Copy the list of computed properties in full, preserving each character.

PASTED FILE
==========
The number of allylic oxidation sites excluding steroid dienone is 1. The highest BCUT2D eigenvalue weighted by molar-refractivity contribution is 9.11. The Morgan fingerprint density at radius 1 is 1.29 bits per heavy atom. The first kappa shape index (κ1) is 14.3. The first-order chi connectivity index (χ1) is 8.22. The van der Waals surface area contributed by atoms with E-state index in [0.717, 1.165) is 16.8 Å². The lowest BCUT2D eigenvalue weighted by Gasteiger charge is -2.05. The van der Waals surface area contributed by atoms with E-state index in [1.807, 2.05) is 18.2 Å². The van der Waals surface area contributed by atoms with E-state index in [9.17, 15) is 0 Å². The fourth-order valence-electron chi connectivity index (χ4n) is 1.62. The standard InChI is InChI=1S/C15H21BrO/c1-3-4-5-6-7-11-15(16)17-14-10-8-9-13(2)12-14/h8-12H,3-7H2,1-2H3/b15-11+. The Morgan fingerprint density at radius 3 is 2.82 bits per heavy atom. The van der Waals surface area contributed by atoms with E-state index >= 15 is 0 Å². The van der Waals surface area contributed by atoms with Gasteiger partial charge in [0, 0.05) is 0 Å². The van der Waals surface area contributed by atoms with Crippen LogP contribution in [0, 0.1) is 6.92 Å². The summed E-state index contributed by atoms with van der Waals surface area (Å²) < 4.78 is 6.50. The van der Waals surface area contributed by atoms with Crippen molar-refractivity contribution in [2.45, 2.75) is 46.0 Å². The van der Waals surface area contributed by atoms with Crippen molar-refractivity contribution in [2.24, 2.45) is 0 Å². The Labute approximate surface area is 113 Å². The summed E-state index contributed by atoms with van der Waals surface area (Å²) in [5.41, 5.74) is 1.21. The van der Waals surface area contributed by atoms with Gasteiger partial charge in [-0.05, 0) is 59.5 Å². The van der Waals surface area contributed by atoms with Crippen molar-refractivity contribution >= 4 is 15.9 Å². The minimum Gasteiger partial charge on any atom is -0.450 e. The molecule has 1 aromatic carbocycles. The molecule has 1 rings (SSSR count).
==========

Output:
The number of allylic oxidation sites excluding steroid dienone is 1. The highest BCUT2D eigenvalue weighted by molar-refractivity contribution is 9.11. The Morgan fingerprint density at radius 1 is 1.29 bits per heavy atom. The first kappa shape index (κ1) is 14.3. The first-order chi connectivity index (χ1) is 8.22. The van der Waals surface area contributed by atoms with E-state index in [0.717, 1.165) is 16.8 Å². The lowest BCUT2D eigenvalue weighted by Gasteiger charge is -2.05. The van der Waals surface area contributed by atoms with E-state index in [1.807, 2.05) is 18.2 Å². The van der Waals surface area contributed by atoms with E-state index in [9.17, 15) is 0 Å². The fourth-order valence-electron chi connectivity index (χ4n) is 1.62. The standard InChI is InChI=1S/C15H21BrO/c1-3-4-5-6-7-11-15(16)17-14-10-8-9-13(2)12-14/h8-12H,3-7H2,1-2H3/b15-11+. The Morgan fingerprint density at radius 3 is 2.82 bits per heavy atom. The van der Waals surface area contributed by atoms with E-state index >= 15 is 0 Å². The van der Waals surface area contributed by atoms with Gasteiger partial charge in [0, 0.05) is 0 Å². The van der Waals surface area contributed by atoms with Crippen LogP contribution in [0, 0.1) is 6.92 Å². The summed E-state index contributed by atoms with van der Waals surface area (Å²) < 4.78 is 6.50. The van der Waals surface area contributed by atoms with Crippen molar-refractivity contribution in [2.45, 2.75) is 46.0 Å². The van der Waals surface area contributed by atoms with Crippen molar-refractivity contribution in [2.24, 2.45) is 0 Å². The Labute approximate surface area is 113 Å². The summed E-state index contributed by atoms with van der Waals surface area (Å²) in [5.41, 5.74) is 1.21. The van der Waals surface area contributed by atoms with Gasteiger partial charge in [-0.05, 0) is 59.5 Å². The van der Waals surface area contributed by atoms with Crippen molar-refractivity contribution >= 4 is 15.9 Å². The minimum Gasteiger partial charge on any atom is -0.450 e. The molecule has 1 aromatic carbocycles. The molecule has 1 rings (SSSR count).